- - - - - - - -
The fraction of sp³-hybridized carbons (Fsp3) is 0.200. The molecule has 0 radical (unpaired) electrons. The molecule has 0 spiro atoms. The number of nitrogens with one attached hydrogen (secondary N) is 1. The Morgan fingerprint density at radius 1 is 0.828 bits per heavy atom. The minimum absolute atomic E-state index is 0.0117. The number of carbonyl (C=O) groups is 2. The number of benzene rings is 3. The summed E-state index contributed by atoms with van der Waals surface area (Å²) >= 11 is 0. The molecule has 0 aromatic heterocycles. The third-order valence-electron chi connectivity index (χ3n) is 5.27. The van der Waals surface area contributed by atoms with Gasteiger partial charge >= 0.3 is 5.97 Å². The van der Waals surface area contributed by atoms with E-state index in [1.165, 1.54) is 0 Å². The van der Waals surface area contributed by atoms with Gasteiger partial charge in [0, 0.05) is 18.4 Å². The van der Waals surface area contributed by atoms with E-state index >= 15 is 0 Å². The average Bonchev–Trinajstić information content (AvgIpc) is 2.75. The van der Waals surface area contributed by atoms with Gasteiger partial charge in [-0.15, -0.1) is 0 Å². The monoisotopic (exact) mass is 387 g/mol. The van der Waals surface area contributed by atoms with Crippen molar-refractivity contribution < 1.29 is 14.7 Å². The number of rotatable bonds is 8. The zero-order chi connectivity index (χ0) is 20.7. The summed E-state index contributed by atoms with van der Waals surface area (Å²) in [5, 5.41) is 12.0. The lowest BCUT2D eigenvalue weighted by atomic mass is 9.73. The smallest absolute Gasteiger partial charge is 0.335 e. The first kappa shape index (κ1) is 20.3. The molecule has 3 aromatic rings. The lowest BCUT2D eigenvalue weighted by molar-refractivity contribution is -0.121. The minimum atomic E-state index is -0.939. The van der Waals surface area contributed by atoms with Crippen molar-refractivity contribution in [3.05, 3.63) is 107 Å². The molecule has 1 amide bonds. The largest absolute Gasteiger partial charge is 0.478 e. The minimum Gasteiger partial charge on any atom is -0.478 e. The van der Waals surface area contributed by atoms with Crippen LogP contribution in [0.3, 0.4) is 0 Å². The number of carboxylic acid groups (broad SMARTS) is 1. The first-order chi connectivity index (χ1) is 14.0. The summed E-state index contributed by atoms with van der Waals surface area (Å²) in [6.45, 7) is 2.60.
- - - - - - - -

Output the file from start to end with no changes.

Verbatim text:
The fraction of sp³-hybridized carbons (Fsp3) is 0.200. The molecule has 0 radical (unpaired) electrons. The molecule has 0 spiro atoms. The number of nitrogens with one attached hydrogen (secondary N) is 1. The Morgan fingerprint density at radius 1 is 0.828 bits per heavy atom. The minimum absolute atomic E-state index is 0.0117. The number of carbonyl (C=O) groups is 2. The number of benzene rings is 3. The summed E-state index contributed by atoms with van der Waals surface area (Å²) >= 11 is 0. The molecule has 0 aromatic heterocycles. The third-order valence-electron chi connectivity index (χ3n) is 5.27. The van der Waals surface area contributed by atoms with Gasteiger partial charge >= 0.3 is 5.97 Å². The van der Waals surface area contributed by atoms with E-state index in [1.165, 1.54) is 0 Å². The van der Waals surface area contributed by atoms with Gasteiger partial charge in [0, 0.05) is 18.4 Å². The van der Waals surface area contributed by atoms with E-state index >= 15 is 0 Å². The average Bonchev–Trinajstić information content (AvgIpc) is 2.75. The van der Waals surface area contributed by atoms with Gasteiger partial charge in [-0.15, -0.1) is 0 Å². The monoisotopic (exact) mass is 387 g/mol. The van der Waals surface area contributed by atoms with Crippen molar-refractivity contribution < 1.29 is 14.7 Å². The number of rotatable bonds is 8. The zero-order chi connectivity index (χ0) is 20.7. The summed E-state index contributed by atoms with van der Waals surface area (Å²) in [5, 5.41) is 12.0. The lowest BCUT2D eigenvalue weighted by atomic mass is 9.73. The smallest absolute Gasteiger partial charge is 0.335 e. The first kappa shape index (κ1) is 20.3. The molecule has 3 aromatic rings. The lowest BCUT2D eigenvalue weighted by molar-refractivity contribution is -0.121. The minimum atomic E-state index is -0.939. The van der Waals surface area contributed by atoms with Crippen molar-refractivity contribution in [3.05, 3.63) is 107 Å². The molecule has 1 amide bonds. The largest absolute Gasteiger partial charge is 0.478 e. The minimum Gasteiger partial charge on any atom is -0.478 e. The van der Waals surface area contributed by atoms with Crippen LogP contribution in [0.3, 0.4) is 0 Å². The number of carboxylic acid groups (broad SMARTS) is 1. The first-order chi connectivity index (χ1) is 14.0. The summed E-state index contributed by atoms with van der Waals surface area (Å²) in [6.45, 7) is 2.60.